In an era of high-speed internet, advanced technology, and social media, how can we be so connected with everyone and everything and yet so dispassionate about the world around us? What has changed considerably in the past decades? Have advances in technology and easy access to information made us superficial and indifferent to the main issues that our planet is confronted with? Are online communities more meaningful now than physical ones? Did the former replace the latter, or do they coexist in a world that, no matter what, tends to be more divided than united?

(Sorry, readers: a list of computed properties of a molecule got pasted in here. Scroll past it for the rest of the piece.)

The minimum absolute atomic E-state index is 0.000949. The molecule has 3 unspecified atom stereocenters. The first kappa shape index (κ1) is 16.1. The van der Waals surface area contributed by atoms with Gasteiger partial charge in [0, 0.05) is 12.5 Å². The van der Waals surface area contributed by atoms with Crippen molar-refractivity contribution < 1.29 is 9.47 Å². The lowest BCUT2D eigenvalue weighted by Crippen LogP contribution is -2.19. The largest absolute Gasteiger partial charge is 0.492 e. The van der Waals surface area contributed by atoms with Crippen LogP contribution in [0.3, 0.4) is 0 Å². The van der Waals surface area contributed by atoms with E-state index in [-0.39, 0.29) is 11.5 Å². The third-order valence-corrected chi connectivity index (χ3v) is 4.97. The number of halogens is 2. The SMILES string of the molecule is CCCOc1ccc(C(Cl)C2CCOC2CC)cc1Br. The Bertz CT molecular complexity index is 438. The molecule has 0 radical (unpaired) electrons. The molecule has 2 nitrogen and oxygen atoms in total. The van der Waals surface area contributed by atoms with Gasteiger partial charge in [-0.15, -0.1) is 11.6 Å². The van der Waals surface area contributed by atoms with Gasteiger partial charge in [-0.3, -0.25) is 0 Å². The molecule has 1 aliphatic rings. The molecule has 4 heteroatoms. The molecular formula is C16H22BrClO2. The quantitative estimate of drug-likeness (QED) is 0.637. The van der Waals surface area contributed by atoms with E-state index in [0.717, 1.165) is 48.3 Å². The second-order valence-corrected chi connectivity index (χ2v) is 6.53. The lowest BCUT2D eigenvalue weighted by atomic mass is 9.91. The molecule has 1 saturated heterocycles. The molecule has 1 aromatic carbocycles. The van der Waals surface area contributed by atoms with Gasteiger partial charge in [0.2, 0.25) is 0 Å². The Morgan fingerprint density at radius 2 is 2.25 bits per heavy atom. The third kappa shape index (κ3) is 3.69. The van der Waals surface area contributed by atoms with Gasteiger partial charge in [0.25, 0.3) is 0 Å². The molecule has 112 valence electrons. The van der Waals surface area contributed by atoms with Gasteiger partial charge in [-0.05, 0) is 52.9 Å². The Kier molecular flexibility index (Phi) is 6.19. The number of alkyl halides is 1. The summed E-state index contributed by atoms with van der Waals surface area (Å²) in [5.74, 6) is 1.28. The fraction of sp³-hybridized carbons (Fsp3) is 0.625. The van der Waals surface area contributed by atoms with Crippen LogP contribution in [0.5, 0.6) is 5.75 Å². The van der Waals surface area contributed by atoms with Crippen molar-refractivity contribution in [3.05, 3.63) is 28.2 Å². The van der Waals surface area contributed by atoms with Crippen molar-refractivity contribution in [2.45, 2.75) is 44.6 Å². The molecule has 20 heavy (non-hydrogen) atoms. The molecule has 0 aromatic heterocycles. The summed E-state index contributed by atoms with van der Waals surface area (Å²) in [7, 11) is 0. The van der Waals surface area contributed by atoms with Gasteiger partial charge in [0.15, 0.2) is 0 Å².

As Harari has mentioned in his writings and many interviews, there is a great difference between bringing people together and harmonizing them. When people from different walks of life converge, conflicts and tensions arise because of our different expectations, views, orientations, and ideals. Learning how to accept and understand those from a different background than ours would undoubtedly create harmony. But the question is, can we really embrace differences when history proves that it conflicts with human nature? Yes, and the solution is trust. Today, what mankind lacks is trust; trust in the different color of one’s skin, in a different culture, in one’s different education, in minorities, in those who can’t speak our language, in those who believe in a different religion. In short, trust in those who are not like us. And I keep asking myself, wasn’t the initial mission of social networking intended to connect the world? Instead, we see that most of us started to use social media not as a method to overcome our differences and discrimination of any sort, but to criticize those differences and validate our own prejudices.